— -- Amelia Bonow is a 30-year-old grad student, a part-time bartender and most recently, an Internet phenomenon.
A few weeks ago, Bonow decided to go on Facebook and post about her choice to have an abortion, writing, “having an abortion made me happy in a totally unqualified way. Why shouldn’t I be happy that I wasn’t forced to become a mother? #ShoutYourAbortion”
“The fact that I had never spoken about my abortion publicly ... I sort of realized that perhaps I’ve internalized some of the stigma that ... keep women like me silent,” Bonow told ABC News' “Nightline.”
She said her motivation wasn’t political, that she shared her abortion experience with her 1,500 Facebook friends “on a whim.”
“I was like running out the door, and I needed to mop my kitchen floor,” she said. “I was like, no I’m not going to mop the floor. I’m just going to tell everyone that I had an abortion.”
Her revelation resonated. Bonow’s friend and blogger Lindy West tweeted a picture of the post and sent it out to her 60,000 Twitter followers, including the hashtag, #ShoutYourAbortion.
“Within a couple of hours there were women in and out of my social circle that were just saying ‘hey, I had an abortion too,’” Bonow said. “And I just realized I haven’t spoken about it publicly because so many people have made me feel like I should feel bad about it.”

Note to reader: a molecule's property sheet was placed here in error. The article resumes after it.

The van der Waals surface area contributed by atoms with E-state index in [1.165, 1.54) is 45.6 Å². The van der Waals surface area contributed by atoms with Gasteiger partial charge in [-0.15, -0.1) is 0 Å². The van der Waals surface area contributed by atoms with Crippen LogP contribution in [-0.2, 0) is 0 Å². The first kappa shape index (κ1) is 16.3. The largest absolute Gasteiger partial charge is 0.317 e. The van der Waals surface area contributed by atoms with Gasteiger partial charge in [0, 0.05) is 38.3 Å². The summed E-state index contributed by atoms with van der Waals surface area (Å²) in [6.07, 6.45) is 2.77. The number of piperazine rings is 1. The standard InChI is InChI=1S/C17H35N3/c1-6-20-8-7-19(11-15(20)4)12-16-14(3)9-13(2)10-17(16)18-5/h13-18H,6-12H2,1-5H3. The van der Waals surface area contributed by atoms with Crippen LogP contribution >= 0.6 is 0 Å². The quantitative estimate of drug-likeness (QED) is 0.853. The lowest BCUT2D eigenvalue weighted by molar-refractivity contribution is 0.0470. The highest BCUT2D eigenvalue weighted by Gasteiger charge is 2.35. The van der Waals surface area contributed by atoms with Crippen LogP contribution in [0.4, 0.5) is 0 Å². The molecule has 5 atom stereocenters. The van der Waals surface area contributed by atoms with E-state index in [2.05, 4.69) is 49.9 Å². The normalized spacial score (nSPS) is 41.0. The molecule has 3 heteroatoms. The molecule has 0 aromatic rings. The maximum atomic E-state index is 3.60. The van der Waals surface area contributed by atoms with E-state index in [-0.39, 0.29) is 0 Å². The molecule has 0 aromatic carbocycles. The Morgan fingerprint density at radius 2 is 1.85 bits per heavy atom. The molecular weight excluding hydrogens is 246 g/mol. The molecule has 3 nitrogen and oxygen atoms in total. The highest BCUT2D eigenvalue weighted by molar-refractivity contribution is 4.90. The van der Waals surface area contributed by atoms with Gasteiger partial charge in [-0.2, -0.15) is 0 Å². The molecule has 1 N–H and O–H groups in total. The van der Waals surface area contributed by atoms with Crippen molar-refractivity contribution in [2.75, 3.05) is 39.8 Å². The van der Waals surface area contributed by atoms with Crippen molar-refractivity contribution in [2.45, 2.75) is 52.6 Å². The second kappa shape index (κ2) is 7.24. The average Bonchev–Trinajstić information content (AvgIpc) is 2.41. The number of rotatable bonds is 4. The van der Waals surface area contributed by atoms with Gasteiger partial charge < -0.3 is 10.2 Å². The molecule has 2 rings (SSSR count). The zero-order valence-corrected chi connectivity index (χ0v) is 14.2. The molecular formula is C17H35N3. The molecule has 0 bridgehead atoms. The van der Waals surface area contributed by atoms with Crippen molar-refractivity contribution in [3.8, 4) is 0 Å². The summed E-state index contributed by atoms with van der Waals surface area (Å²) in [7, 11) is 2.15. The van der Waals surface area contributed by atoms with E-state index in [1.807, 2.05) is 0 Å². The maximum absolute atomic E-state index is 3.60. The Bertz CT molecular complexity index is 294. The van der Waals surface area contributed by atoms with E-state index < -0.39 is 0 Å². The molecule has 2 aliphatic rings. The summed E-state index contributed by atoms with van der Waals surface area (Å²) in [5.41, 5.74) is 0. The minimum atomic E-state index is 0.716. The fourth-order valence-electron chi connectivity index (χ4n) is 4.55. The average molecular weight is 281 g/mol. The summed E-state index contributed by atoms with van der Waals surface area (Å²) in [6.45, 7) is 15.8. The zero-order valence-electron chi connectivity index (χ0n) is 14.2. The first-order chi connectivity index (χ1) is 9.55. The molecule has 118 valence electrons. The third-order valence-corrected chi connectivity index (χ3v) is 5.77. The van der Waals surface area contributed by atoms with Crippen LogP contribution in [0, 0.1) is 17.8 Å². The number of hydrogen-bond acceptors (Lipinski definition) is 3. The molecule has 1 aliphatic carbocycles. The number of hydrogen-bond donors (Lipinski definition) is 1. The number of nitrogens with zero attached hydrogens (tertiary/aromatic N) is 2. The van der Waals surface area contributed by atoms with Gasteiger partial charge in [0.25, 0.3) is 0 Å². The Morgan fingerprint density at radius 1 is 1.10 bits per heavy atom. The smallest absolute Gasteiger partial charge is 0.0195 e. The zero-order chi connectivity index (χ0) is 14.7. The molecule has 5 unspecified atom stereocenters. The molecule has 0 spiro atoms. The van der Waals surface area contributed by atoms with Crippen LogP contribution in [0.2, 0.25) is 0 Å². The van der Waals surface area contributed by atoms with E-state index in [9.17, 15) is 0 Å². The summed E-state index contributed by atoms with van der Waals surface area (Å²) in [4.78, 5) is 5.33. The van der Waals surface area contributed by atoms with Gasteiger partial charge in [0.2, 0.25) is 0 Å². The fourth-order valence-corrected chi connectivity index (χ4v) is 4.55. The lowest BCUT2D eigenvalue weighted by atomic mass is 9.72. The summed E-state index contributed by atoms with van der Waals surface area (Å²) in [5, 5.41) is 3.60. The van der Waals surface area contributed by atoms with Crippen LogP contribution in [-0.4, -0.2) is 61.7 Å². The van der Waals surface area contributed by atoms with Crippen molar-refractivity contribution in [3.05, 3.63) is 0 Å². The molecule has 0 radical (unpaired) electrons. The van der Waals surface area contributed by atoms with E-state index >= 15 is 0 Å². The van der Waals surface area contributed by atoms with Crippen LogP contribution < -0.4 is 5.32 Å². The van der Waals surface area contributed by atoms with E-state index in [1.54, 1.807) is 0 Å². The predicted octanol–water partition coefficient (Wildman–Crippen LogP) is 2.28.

The hashtag took off and by the end of the afternoon, a social media movement uniting generations of women had been born. Bonow said she received dozens of messages, including one from a 67-year-old grandmother who said she held her 3-and-a-half-year-old grandson for the first time without feeling guilty about an abortion she had had 20 years ago.
“The ripple effect that that had in her life to me, is like, I can’t believe that that came from one woman’s social media activity,” Bonow said, her eyes welling up.
Bonow has suddenly found herself on the front lines of the decades-old abortion rights debate, now increasingly waged at the grassroots level and on the Internet, with both sides using social media as their weapon of choice.
She has received supportive “shouts” from women of all generations as well as what she characterizes as vitriol. She wouldn’t go so far as to say she had received death threats, but said she has received message that made her feel “unsafe.”
“I am not a public figure. I am not an activist,” she said. “So I’m not used to ... having to know how to vet the validity of a threat.”
Bonow went into hiding for a few days after the Facebook post, but she’s not retreating. Fueled by her zeal to empower women and remove what she says is the stigma attached to abortion, Bonow is also partially motivated to keep the conversation going after the U.S. House of Representatives’ threat to defund Planned Parenthood following the release of undercover video purportedly catching executives selling fetal tissue.
Cecile Richards, the president of Planned Parenthood Federation of America, adamantly denied the claims during a recent congressional hearing. “The outrageous accusations leveled against Planned Parenthood based on heavily doctored videos are offensive and categorically untrue," she said.